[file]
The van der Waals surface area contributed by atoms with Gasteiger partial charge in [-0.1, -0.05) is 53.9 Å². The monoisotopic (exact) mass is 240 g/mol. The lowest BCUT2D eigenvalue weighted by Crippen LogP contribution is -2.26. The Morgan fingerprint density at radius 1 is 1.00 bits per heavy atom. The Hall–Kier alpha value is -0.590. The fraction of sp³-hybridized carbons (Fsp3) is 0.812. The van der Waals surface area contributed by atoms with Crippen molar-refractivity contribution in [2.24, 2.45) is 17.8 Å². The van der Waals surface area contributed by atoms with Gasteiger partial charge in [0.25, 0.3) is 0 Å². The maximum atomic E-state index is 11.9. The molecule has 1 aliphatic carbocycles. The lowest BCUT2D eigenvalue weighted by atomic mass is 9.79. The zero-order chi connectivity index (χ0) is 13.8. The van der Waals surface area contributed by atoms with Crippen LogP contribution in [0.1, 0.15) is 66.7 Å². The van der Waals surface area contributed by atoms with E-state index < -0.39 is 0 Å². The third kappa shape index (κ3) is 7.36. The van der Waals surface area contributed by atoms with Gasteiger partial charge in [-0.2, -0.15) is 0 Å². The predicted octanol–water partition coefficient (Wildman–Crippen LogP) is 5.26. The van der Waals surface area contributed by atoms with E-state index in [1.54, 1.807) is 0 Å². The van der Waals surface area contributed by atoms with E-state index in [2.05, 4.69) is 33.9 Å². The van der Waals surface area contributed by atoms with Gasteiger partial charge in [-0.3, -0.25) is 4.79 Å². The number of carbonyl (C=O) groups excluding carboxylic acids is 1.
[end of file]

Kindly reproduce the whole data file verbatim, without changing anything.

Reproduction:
The van der Waals surface area contributed by atoms with Gasteiger partial charge in [-0.1, -0.05) is 53.9 Å². The monoisotopic (exact) mass is 240 g/mol. The lowest BCUT2D eigenvalue weighted by Crippen LogP contribution is -2.26. The Morgan fingerprint density at radius 1 is 1.00 bits per heavy atom. The Hall–Kier alpha value is -0.590. The fraction of sp³-hybridized carbons (Fsp3) is 0.812. The van der Waals surface area contributed by atoms with Crippen molar-refractivity contribution in [2.24, 2.45) is 17.8 Å². The van der Waals surface area contributed by atoms with Gasteiger partial charge in [0.25, 0.3) is 0 Å². The maximum atomic E-state index is 11.9. The molecule has 1 aliphatic carbocycles. The lowest BCUT2D eigenvalue weighted by atomic mass is 9.79. The zero-order chi connectivity index (χ0) is 13.8. The van der Waals surface area contributed by atoms with Crippen LogP contribution in [0.1, 0.15) is 66.7 Å². The van der Waals surface area contributed by atoms with E-state index < -0.39 is 0 Å². The third kappa shape index (κ3) is 7.36. The van der Waals surface area contributed by atoms with Gasteiger partial charge in [-0.2, -0.15) is 0 Å². The predicted octanol–water partition coefficient (Wildman–Crippen LogP) is 5.26. The van der Waals surface area contributed by atoms with E-state index in [1.54, 1.807) is 0 Å². The van der Waals surface area contributed by atoms with E-state index in [2.05, 4.69) is 33.9 Å². The van der Waals surface area contributed by atoms with Gasteiger partial charge in [-0.3, -0.25) is 4.79 Å². The number of carbonyl (C=O) groups excluding carboxylic acids is 1.